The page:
That was probably the right business decision but it was the wrong artistic one. At 243 grueling minutes, “Cleopatra” is an epic in length only. Save one complex naval battle, and the truly memorable arrival of Cleopatra in Rome to the adoration of thousands of peasants, the film is most a procession of scenes in which people in old timey clothes bark at one another about loyalty and respect and the gods. Mankiewicz’s structural preference is evident in the film’s shifting focus: its initial lead is Harrison’s Caesar, who comes to Egypt to settle a dispute between Cleopatra and her scheming brother, then stays after he’s bewitched by her beauty. Later he returns to Rome and she follows, just in time for a recreation of the Ides of March assassination (with that great Italian icon, Carroll O’Connor, as one of the conspirators!). After Caesar’s death, Cleopatra flees to Egypt; Antony then travels to Alexandria to request the queen’s assistance with a food shortage, which sparks their affair and mutual undoing.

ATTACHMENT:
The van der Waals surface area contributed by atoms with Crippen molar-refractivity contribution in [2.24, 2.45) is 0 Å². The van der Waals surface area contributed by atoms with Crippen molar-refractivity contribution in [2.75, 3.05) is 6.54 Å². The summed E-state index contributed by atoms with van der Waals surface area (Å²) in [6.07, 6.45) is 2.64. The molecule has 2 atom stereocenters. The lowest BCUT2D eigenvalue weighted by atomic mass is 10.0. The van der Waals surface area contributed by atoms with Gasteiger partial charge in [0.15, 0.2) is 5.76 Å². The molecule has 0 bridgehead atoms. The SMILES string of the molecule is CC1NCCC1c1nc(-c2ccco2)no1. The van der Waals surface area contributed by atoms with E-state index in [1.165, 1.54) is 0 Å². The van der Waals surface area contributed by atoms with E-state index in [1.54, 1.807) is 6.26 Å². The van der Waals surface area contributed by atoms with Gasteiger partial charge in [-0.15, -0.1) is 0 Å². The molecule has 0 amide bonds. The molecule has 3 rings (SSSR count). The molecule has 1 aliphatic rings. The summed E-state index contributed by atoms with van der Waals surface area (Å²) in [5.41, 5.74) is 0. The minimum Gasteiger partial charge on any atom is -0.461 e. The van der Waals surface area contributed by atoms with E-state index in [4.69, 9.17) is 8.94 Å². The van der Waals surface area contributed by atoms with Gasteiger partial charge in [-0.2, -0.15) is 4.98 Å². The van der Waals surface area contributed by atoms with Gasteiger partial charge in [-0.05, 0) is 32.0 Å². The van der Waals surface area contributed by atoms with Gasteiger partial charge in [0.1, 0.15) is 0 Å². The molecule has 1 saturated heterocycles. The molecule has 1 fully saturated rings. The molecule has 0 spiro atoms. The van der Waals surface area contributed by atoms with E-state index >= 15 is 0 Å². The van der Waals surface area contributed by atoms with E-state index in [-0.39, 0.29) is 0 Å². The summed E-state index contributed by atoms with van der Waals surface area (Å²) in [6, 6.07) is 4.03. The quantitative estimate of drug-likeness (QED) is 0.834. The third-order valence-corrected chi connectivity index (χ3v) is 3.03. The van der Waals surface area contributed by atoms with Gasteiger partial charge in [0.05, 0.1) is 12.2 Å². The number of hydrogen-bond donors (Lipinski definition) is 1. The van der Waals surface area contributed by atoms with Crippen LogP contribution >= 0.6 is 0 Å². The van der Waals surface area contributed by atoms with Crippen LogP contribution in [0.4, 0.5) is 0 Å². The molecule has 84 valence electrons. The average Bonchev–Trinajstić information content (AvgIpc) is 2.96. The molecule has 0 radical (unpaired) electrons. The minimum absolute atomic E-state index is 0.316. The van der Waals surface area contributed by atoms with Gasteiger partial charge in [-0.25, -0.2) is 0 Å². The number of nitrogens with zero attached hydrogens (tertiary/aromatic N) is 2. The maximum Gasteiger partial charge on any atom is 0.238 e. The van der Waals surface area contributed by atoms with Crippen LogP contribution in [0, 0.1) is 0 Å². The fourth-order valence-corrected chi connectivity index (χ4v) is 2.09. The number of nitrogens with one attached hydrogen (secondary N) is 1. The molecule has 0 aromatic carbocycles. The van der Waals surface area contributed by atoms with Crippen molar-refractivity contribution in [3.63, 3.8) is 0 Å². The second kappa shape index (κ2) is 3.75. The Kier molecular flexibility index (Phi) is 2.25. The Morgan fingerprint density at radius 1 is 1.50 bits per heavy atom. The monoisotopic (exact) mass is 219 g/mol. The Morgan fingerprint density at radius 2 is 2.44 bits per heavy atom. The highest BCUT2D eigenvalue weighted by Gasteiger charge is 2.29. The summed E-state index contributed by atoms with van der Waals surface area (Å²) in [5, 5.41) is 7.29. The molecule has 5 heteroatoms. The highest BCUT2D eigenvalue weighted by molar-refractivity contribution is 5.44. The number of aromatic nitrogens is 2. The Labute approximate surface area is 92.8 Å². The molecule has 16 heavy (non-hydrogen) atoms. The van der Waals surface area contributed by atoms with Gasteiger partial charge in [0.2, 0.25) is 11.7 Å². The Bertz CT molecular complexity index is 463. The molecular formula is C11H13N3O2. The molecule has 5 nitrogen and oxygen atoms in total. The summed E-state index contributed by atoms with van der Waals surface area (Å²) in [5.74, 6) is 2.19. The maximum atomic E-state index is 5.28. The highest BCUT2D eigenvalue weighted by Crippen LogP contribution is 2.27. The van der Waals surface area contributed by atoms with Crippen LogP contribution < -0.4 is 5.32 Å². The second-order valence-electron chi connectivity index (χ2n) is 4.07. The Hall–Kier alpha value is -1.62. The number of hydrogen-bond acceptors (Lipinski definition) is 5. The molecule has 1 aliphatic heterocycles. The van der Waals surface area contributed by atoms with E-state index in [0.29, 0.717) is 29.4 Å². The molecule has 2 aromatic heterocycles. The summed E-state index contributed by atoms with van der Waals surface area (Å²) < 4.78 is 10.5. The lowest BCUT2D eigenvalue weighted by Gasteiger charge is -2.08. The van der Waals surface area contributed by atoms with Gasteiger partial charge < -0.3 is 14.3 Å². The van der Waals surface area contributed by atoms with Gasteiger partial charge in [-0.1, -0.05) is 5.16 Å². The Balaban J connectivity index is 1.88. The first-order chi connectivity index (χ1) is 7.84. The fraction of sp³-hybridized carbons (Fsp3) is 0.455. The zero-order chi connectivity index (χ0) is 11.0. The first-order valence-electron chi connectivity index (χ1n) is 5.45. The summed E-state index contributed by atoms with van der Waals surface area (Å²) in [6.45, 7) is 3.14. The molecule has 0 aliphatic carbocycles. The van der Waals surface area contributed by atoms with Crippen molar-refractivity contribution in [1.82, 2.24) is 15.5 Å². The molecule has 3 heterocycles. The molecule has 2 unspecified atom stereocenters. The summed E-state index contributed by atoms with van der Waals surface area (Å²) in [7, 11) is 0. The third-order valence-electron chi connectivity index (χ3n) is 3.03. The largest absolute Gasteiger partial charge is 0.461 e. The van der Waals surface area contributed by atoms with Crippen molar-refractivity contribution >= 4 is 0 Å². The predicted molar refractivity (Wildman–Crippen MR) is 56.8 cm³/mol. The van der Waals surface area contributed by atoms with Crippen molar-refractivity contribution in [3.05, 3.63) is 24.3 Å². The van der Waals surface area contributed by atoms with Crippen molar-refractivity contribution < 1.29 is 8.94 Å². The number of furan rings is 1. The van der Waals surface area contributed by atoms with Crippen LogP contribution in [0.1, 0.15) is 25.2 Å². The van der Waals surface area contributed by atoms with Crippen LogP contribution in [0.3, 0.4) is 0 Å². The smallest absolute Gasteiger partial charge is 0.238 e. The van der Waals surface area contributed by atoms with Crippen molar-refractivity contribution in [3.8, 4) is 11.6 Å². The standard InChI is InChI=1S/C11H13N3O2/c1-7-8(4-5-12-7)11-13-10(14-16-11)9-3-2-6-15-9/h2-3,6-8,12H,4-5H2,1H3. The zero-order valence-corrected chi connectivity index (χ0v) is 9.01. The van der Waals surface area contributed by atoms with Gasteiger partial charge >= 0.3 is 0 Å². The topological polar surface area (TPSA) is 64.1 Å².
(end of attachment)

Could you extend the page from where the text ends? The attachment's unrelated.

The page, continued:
There is one argument to make in favor of “Cleopatra”‘s Nile-like length. As it exists, “Cleopatra” is essentially an ode to bigness. It gives us a taste — more than a taste really, more like an enormous gorging — of Roman and Egyptian decadence, ancient civilizations that were apparently towering monuments to their own narcissism. With its gargantuan runtime and opulent production design, “Cleopatra” is essentially the exact same thing. You might even say that Hollywood, in all its bloated self-importance, and commitment to spreading its products around the world, is the true modern inheritor of Caesar and Cleopatra’s wasteful greed and imperialism.